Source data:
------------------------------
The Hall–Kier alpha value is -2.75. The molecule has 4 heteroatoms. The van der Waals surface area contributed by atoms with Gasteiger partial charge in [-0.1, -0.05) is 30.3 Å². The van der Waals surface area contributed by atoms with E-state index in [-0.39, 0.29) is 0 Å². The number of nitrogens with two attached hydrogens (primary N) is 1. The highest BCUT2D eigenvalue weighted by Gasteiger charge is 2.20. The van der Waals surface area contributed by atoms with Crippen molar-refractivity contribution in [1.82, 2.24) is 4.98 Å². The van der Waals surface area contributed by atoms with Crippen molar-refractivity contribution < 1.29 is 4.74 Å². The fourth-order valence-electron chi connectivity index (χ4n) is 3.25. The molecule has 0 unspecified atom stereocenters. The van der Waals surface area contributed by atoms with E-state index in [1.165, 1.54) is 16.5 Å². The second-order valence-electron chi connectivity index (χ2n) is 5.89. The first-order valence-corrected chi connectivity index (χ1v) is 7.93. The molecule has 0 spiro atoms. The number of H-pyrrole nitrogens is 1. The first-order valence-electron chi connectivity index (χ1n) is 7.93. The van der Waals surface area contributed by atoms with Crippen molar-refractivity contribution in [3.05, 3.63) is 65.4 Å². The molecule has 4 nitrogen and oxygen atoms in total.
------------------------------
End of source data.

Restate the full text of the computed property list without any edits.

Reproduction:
The Hall–Kier alpha value is -2.75. The molecule has 4 heteroatoms. The van der Waals surface area contributed by atoms with Gasteiger partial charge in [-0.1, -0.05) is 30.3 Å². The van der Waals surface area contributed by atoms with E-state index in [-0.39, 0.29) is 0 Å². The number of nitrogens with two attached hydrogens (primary N) is 1. The highest BCUT2D eigenvalue weighted by Gasteiger charge is 2.20. The van der Waals surface area contributed by atoms with Crippen molar-refractivity contribution in [1.82, 2.24) is 4.98 Å². The van der Waals surface area contributed by atoms with Crippen molar-refractivity contribution < 1.29 is 4.74 Å². The fourth-order valence-electron chi connectivity index (χ4n) is 3.25. The molecule has 0 unspecified atom stereocenters. The van der Waals surface area contributed by atoms with E-state index in [1.165, 1.54) is 16.5 Å². The second-order valence-electron chi connectivity index (χ2n) is 5.89. The first-order valence-corrected chi connectivity index (χ1v) is 7.93. The molecule has 0 spiro atoms. The number of H-pyrrole nitrogens is 1. The first-order valence-electron chi connectivity index (χ1n) is 7.93. The van der Waals surface area contributed by atoms with Crippen molar-refractivity contribution in [3.05, 3.63) is 65.4 Å². The molecule has 4 nitrogen and oxygen atoms in total.